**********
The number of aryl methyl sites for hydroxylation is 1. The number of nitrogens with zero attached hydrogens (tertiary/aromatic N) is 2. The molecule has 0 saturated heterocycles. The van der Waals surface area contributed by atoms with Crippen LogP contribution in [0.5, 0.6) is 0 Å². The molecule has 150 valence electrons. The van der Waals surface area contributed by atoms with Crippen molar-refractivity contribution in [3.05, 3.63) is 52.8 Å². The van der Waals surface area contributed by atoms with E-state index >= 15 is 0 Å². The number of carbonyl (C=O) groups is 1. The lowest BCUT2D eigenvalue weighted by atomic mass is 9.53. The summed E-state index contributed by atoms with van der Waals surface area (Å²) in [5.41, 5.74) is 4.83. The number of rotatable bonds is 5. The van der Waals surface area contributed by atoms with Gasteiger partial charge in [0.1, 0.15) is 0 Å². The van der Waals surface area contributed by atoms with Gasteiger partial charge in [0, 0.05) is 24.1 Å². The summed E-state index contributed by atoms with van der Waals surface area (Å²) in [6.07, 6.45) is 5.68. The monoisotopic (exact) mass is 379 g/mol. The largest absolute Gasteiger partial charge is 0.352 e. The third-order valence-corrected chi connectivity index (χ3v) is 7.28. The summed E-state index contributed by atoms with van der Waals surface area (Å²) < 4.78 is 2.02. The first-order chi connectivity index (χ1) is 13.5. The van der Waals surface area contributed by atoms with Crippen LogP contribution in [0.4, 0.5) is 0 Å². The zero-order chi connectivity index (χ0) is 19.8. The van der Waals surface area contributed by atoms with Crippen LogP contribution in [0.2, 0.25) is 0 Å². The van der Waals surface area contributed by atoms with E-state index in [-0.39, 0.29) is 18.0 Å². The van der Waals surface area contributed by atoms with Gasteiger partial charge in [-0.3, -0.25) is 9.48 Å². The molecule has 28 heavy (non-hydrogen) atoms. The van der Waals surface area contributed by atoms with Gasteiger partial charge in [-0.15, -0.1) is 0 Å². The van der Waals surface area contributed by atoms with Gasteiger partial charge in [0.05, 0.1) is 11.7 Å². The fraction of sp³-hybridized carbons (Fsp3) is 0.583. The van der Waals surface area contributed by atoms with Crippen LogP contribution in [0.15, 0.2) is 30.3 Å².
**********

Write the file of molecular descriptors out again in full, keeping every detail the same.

The number of aryl methyl sites for hydroxylation is 1. The number of nitrogens with zero attached hydrogens (tertiary/aromatic N) is 2. The molecule has 0 saturated heterocycles. The van der Waals surface area contributed by atoms with Crippen LogP contribution in [0.5, 0.6) is 0 Å². The molecule has 150 valence electrons. The van der Waals surface area contributed by atoms with Crippen molar-refractivity contribution in [3.05, 3.63) is 52.8 Å². The van der Waals surface area contributed by atoms with E-state index >= 15 is 0 Å². The number of carbonyl (C=O) groups is 1. The lowest BCUT2D eigenvalue weighted by atomic mass is 9.53. The summed E-state index contributed by atoms with van der Waals surface area (Å²) in [5.41, 5.74) is 4.83. The number of rotatable bonds is 5. The van der Waals surface area contributed by atoms with Gasteiger partial charge in [0.1, 0.15) is 0 Å². The van der Waals surface area contributed by atoms with Gasteiger partial charge in [0, 0.05) is 24.1 Å². The summed E-state index contributed by atoms with van der Waals surface area (Å²) in [6.07, 6.45) is 5.68. The monoisotopic (exact) mass is 379 g/mol. The largest absolute Gasteiger partial charge is 0.352 e. The third-order valence-corrected chi connectivity index (χ3v) is 7.28. The summed E-state index contributed by atoms with van der Waals surface area (Å²) < 4.78 is 2.02. The first-order chi connectivity index (χ1) is 13.5. The van der Waals surface area contributed by atoms with Crippen LogP contribution in [0.4, 0.5) is 0 Å². The zero-order chi connectivity index (χ0) is 19.8. The van der Waals surface area contributed by atoms with Crippen LogP contribution in [0.2, 0.25) is 0 Å². The van der Waals surface area contributed by atoms with E-state index in [-0.39, 0.29) is 18.0 Å². The van der Waals surface area contributed by atoms with Gasteiger partial charge in [-0.3, -0.25) is 9.48 Å². The molecule has 28 heavy (non-hydrogen) atoms. The van der Waals surface area contributed by atoms with Gasteiger partial charge in [-0.15, -0.1) is 0 Å². The van der Waals surface area contributed by atoms with Gasteiger partial charge in [0.05, 0.1) is 11.7 Å². The fraction of sp³-hybridized carbons (Fsp3) is 0.583. The van der Waals surface area contributed by atoms with Crippen LogP contribution in [0.15, 0.2) is 30.3 Å².